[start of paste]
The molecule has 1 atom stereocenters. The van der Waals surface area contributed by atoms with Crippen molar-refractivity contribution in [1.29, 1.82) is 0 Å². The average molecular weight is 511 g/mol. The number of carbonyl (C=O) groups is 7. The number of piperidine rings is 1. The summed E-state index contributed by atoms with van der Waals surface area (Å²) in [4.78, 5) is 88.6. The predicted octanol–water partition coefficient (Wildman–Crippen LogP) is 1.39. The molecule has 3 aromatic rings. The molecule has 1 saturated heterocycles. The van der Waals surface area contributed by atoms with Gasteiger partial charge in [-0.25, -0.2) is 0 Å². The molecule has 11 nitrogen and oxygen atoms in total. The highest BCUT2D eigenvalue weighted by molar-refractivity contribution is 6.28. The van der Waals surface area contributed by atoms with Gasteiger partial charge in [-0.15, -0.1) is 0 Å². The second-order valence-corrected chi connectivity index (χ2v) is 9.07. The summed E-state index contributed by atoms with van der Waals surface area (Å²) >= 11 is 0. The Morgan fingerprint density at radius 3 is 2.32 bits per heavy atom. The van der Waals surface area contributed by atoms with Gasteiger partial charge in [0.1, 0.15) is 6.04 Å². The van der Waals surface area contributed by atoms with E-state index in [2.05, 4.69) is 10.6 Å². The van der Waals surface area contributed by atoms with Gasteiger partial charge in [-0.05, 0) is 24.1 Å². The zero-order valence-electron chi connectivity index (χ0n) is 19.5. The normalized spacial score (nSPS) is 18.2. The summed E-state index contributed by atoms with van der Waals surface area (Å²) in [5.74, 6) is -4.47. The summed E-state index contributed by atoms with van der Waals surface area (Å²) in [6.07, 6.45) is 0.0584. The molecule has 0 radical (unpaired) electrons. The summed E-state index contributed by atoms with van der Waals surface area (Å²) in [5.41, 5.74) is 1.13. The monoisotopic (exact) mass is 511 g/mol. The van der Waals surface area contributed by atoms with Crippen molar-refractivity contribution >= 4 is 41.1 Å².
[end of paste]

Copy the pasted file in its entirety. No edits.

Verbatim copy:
The molecule has 1 atom stereocenters. The van der Waals surface area contributed by atoms with Crippen molar-refractivity contribution in [1.29, 1.82) is 0 Å². The average molecular weight is 511 g/mol. The number of carbonyl (C=O) groups is 7. The number of piperidine rings is 1. The summed E-state index contributed by atoms with van der Waals surface area (Å²) in [4.78, 5) is 88.6. The predicted octanol–water partition coefficient (Wildman–Crippen LogP) is 1.39. The molecule has 3 aromatic rings. The molecule has 1 saturated heterocycles. The van der Waals surface area contributed by atoms with Gasteiger partial charge in [-0.25, -0.2) is 0 Å². The molecule has 11 nitrogen and oxygen atoms in total. The highest BCUT2D eigenvalue weighted by molar-refractivity contribution is 6.28. The van der Waals surface area contributed by atoms with Gasteiger partial charge in [-0.15, -0.1) is 0 Å². The second-order valence-corrected chi connectivity index (χ2v) is 9.07. The summed E-state index contributed by atoms with van der Waals surface area (Å²) >= 11 is 0. The Morgan fingerprint density at radius 3 is 2.32 bits per heavy atom. The van der Waals surface area contributed by atoms with Gasteiger partial charge in [0.1, 0.15) is 6.04 Å². The van der Waals surface area contributed by atoms with E-state index in [2.05, 4.69) is 10.6 Å². The van der Waals surface area contributed by atoms with Gasteiger partial charge in [-0.05, 0) is 24.1 Å². The zero-order valence-electron chi connectivity index (χ0n) is 19.5. The normalized spacial score (nSPS) is 18.2. The summed E-state index contributed by atoms with van der Waals surface area (Å²) in [5.74, 6) is -4.47. The summed E-state index contributed by atoms with van der Waals surface area (Å²) in [6.07, 6.45) is 0.0584. The molecule has 0 radical (unpaired) electrons. The summed E-state index contributed by atoms with van der Waals surface area (Å²) in [5.41, 5.74) is 1.13. The monoisotopic (exact) mass is 511 g/mol. The van der Waals surface area contributed by atoms with Crippen molar-refractivity contribution >= 4 is 41.1 Å².